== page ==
Saturday, July 2, 2011

Men As Advocates

Often issues of sexual violence are termed 'gender-based violence' or 'women's issues' which shut men out of the conversation. Men can be perpetrators as well as victims of sexual or physical violence. They can play an integral role in advocating for an end to various forms of violence, however, programs often omit the role of men.

As Peace Corps is in the process of rolling out it's new training for staff and Volunteers, which is supposed to include a bystander intervention component, First Response Action thought this was a great time to start the conversation about men's roles in preventing and responding to sexual violence.

The following posting comes from Stuart Moskowitz, a volunteer with the organization Males Advocating Change located in Massachusetts. Stuart is also a Returned Peace Corps Volunteer who served in Ecuador in the 60s. If you are interested in other men's groups advocating for an end to violence and engaging men in the conversation, visit Voice Male Magazine.

Males Advocating Change is an organization committed to promoting healthy non-violent masculinity. We are a committed group of men and women who living and working in the Central Massachusetts community providing leadership and support to end men’s violence against women, children and other men. We are dedicated to enriching and supporting men and boys in the Central Massachusetts community to build healthy relationships, lifestyles and connections with their families and communities. We want to promote greater acceptance of the diversity of men, to support males to attend to their emotional experiences and physical needs. We also want to ally ourselves with other women’s and men’s organizations who are working towards ending gender violence, sexism and racism.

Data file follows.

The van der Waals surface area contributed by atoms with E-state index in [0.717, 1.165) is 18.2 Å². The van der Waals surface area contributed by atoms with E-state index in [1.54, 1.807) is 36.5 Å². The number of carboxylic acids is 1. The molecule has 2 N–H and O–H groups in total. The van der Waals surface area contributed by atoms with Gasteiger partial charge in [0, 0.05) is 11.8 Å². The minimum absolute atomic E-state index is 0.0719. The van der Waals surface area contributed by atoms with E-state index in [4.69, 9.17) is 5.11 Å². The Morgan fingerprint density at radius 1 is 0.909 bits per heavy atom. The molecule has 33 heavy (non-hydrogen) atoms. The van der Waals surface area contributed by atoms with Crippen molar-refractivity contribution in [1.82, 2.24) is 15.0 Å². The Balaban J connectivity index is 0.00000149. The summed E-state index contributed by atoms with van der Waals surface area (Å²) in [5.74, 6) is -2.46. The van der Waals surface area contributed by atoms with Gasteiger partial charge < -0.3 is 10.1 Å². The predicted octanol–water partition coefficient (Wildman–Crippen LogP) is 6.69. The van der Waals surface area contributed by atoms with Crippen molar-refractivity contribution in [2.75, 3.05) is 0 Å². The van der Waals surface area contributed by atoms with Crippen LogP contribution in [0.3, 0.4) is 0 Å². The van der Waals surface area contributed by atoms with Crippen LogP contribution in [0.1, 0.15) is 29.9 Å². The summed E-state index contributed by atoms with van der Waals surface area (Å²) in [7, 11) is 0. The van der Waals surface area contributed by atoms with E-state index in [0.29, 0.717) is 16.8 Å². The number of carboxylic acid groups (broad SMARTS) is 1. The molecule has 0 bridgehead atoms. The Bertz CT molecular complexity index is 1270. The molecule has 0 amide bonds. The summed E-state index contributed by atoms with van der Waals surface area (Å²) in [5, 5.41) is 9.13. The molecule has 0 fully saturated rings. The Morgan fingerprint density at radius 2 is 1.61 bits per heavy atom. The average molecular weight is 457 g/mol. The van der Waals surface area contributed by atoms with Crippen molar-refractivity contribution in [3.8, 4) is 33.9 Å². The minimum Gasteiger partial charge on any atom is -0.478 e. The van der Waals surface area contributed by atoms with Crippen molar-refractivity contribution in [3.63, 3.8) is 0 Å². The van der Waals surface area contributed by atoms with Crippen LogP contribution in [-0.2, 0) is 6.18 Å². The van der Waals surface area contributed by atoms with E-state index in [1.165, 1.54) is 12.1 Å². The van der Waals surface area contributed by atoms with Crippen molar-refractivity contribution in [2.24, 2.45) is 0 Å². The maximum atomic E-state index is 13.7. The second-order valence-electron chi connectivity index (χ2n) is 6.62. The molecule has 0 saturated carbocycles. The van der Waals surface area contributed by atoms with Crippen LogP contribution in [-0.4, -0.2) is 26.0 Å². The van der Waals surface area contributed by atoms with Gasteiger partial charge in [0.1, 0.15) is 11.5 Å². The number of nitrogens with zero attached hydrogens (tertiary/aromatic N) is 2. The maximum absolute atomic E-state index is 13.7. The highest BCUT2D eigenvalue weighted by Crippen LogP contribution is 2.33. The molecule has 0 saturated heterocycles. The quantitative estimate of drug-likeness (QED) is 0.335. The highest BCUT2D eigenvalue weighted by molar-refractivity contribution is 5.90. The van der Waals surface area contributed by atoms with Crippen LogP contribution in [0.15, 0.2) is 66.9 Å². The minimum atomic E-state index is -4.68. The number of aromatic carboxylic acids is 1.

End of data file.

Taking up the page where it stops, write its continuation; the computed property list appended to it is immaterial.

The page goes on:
Why is a Males Advocating Change organization necessary?

Men and boys need connection, support and a community of men to:

  • Address violence against women, children and other men.
  • Promote wellness activities to address boys and men’s physical, emotional and mental health needs
  • Reduce the cycle of behavioral and drug addiction that afflict so many men
  • Advance a more positive view of masculinity that is engaging and inclusive for all men.
  • Raise awareness to promote a just society and allying with women and women’s organizations to end sexism, racism and homophobia.
  • Promote and support responsible fatherhood

Addressing just the first goal of violence prevention against women:

Males Advocating Change focuses on how we stereotypically define masculinity in our culture, and examine the possibilities of a broader, more inclusive definition. Not all men are violent or sexist, but whether we are examining murder-suicides, domestic violence, date rape, road rage, school shootings, or other acts of violence, the overwhelming majority of these acts are committed by men. Discussion of several societal influences and examples of both positive and negative media representations of men will open your eyes to the connections between gender roles and violence. Our challenges are how to get men in particular to become more aware and active in promoting healthy models of masculinity, and how to recruit men to promote respect and equality while joining with women to eradicate all forms of violence. We must STOP focusing primarily on the victims of violence to recognize that violence prevention is NOT to be studied only in the Women’s Studies or Gender Studies Departments. We will explore what each of us can do to make a difference in giving boys a range of affirming messages about becoming men, on campus and beyond.